When the weather outside is frightful, indoor browsing is delightful in the inviting independent bookstores that are still alive and well in Connecticut’s Fairfield County and Litchfield Hills.
Personal and comfortable shops like these are an endangered species in the wake of giant stores and on-line shopping, yet these very special spots continue to survive and thrive, providing the kind of experience book lovers crave. Browsers will find a warm welcome, staffs that know books and owners who are often around to chat and recommend. Best sellers are on view, but so are treasures selected by knowledgeable owners, titles that might have escaped notice in a superstore. While they are old-fashioned in many ways, these stores do keep up with the times and offer a full array of e-books.
A bookstore tour makes for a wonderful afternoon, plus a stack of reading pleasure to take home. Along with books, visitors will be discovering charming towns with other unique shops. Bring the kids along—they will make discoveries, too.
The Hickory Stick Book Shop in Washington Depot is exactly the kind of shop book lovers appreciate. A community fixture for over 60 years, the store has owners and staff with over 100 years (collectively) in the book business. They are ready to help answer questions, find a particular title or suggest something unexpected. Like many of these independent bookstores, the Hickory Stick promotes “indie next” choices culled from many independent booksellers, aimed at adults as well as children and reading groups.
In historic quarters on a street lined with intriguing shops, Kent’s House of Books features quality literature and a vault filled with children’s books. Befitting a town on the Appalachian Trail, they carry a good stock of maps; trail guides and books on the out-of-doors. Bank Street Book Nook in New Milford is another small gem; full of finds and with a train set to keep kids happy while parents shop.
The Barnett Book Store has had many reincarnations since it opened for business in Stamford in 1939. The attractive present location in the Noroton Heights section of Darien stocks all manner of interesting books, fiction and non-fiction, and excellent children’s books, as well. Books on the Common in Ridgefield is another survivor. A fixture since 1984 in various locations, the store was reborn in 2009 in a 100-year old building right on the town’s charming Main Street, maintaining the atmosphere and interesting stock that has kept customers loyal since the start. Elm Street Books in New Canaan is another example of the kind of store avid readers crave, small, personal and packed with treasures. The store features many readings and autograph sessions with authors.
One of the most unusual stores is Diane’s Books in Greenwich. When Diane Garrett opened 1990, some said she was crazy, given the negative trends and competition. But Garrett proved them wrong with her concept, a “family bookstore ” where she knows her customers and serves them from childhood to adulthood. All ages enjoy the informal atmosphere of the store where stacks of books are piled on shelves, tables and the floor and notes and signatures from authors cover the walls.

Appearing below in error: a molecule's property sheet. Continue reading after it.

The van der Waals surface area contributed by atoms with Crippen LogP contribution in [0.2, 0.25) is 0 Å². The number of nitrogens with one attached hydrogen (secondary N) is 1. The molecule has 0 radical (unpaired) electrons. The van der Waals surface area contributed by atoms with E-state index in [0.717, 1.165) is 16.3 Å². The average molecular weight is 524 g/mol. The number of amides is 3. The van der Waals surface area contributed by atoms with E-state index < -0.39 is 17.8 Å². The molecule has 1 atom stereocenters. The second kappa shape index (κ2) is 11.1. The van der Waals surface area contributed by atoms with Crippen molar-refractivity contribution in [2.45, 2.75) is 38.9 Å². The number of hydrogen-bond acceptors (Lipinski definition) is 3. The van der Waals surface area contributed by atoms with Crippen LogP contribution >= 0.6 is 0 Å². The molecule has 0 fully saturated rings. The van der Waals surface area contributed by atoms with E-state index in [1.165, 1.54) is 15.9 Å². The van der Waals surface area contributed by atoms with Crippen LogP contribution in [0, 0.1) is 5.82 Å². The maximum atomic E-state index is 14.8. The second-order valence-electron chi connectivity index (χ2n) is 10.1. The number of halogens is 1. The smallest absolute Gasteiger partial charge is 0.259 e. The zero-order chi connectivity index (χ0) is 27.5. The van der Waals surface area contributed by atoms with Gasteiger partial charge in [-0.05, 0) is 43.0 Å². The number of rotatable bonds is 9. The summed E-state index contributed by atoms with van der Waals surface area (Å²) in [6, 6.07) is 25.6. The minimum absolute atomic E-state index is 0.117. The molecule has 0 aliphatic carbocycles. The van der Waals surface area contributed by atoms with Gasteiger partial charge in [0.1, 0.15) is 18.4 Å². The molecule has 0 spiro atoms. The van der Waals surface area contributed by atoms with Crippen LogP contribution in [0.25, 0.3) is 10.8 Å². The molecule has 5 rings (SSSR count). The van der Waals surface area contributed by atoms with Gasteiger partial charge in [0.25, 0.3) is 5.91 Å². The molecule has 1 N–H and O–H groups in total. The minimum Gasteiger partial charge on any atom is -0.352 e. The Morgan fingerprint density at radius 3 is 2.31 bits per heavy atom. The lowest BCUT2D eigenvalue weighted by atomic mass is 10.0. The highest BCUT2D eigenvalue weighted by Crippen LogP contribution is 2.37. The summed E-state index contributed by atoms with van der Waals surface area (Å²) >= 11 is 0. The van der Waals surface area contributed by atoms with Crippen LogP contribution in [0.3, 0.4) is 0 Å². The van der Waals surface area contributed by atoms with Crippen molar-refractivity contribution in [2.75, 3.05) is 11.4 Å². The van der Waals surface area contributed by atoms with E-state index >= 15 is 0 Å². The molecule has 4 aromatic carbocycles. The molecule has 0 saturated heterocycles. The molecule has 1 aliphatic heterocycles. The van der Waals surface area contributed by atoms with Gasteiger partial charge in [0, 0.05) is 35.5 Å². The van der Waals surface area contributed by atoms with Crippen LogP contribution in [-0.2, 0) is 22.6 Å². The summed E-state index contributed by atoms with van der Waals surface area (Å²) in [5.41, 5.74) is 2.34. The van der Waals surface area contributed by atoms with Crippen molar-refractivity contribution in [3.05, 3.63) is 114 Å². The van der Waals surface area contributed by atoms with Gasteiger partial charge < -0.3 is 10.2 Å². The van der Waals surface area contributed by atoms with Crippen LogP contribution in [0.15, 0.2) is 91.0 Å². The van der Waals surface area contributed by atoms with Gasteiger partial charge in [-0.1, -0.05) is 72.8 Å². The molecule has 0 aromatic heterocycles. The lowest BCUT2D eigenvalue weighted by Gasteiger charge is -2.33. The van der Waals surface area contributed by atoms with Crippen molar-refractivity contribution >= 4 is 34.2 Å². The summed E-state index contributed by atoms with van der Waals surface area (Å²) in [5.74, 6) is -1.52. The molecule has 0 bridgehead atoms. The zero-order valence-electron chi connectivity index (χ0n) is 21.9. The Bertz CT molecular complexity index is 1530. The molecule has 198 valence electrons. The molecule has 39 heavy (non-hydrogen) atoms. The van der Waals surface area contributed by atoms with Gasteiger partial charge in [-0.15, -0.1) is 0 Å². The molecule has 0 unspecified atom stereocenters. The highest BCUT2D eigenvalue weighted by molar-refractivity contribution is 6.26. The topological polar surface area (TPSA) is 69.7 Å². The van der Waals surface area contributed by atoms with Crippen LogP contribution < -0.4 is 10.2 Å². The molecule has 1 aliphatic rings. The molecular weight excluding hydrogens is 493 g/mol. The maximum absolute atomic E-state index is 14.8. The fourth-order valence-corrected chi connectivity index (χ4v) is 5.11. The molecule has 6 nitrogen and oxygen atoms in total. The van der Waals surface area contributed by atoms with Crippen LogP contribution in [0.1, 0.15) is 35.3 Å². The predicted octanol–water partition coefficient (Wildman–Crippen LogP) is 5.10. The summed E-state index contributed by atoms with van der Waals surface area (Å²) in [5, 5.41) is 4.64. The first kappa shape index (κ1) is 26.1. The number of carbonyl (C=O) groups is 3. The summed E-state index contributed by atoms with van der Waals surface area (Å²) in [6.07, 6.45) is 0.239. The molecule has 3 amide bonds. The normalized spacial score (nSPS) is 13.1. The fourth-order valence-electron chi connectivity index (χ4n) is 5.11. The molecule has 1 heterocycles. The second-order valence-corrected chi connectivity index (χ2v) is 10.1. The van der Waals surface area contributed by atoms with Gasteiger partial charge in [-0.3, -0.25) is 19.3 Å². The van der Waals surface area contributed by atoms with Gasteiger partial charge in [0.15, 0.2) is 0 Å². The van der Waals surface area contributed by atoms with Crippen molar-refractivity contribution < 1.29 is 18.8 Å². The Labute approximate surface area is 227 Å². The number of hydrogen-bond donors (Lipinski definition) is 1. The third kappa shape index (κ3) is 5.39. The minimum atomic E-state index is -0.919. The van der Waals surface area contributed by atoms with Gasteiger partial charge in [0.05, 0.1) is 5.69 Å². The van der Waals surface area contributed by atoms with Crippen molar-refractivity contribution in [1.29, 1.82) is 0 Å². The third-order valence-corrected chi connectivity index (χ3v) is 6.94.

Old and rare
Western Connecticut also has treasure troves for those who love the finds hiding among stacks of used books, and collectors will find prizes among the region’s rare book dealers. At the Tattered Pages Book Shop in Monroe in Fairfield County, two big floors are chock-a-block with used books, some 30,000 of them. A 1783 schoolhouse in Litchfield County is home to Lavender Path Antiques and Books in Harwinton, another large dealer with a stock of 20,000 used and out-of-print titles. Litchfield Hills offerings for collectors includes Barbara Farnsworth Booksellers in West Cornwall that offers more than 45,000 books with large selections in a wide variety of categories and Salisbury’s Johnnycake Books that sells rare and collectible titles in appropriately vintage quarters a nineteenth century cottage.
For more information on area shops and free color guides to nearby attractions, lodging and dining in the Litchfield Hills and Fairfield County, contact the Western Connecticut Visitors Bureau, PO Box 968, Litchfield, CT 06759, (860) 567-4506, www.visitwesternct.com.
Bank Street Book Nook, 50 Bank Street, New Milford, 860-354-3865, www.bankstbooknook.com
Barbara Farnsworth Bookseller, 407 Route 128, West Cornwall, 860-672-6571, www.farnsworthbooks.com
Barrett Bookstore, 314 Heights Road, Darien, 203-655-2712, www.barrettbookstore.com
Books on the Common, 404 Main Street, Ridgefield, 203-431-9100, www.booksonthecommon.com
Diane’s Books, 8 Grigg Street, #A, Greenwich, 203-869-1515, www.dianesbooks.com
Elm Street Books, 35 Elm Street, New Canaan, 203-966-4545, www.elmstreetbooks.com
Hickory Stick Bookshop, 2 Greenhill Road, Washington Depot, 860-868-0525, www.hickorystickbookshop.com
House of Books, 10 North Main Street, Kent, 860-927-4104, www.hobooks.com
Johnnycake Books, 12 Academy Street, Salisbury, 860-435-6677, www.johnnycakebooks.com
Lavender Path Antiques and Books, 50 South Street, Harwinton, 860-689-8081,www.lavenderpathantiques.com
Tattered Pages Book Shop, 150 Main Street, Monroe, 203-261-6755, www.tatteredpagesbookshop.com.
For more information on area shops and free color guides to nearby attractions, lodging and dining in the Litchfield Hills and Fairfield County, contact the Western Connecticut Visitors Bureau, PO Box 968, Litchfield, CT 06759, (860) 567-4506, http://www.visitwesternct.com.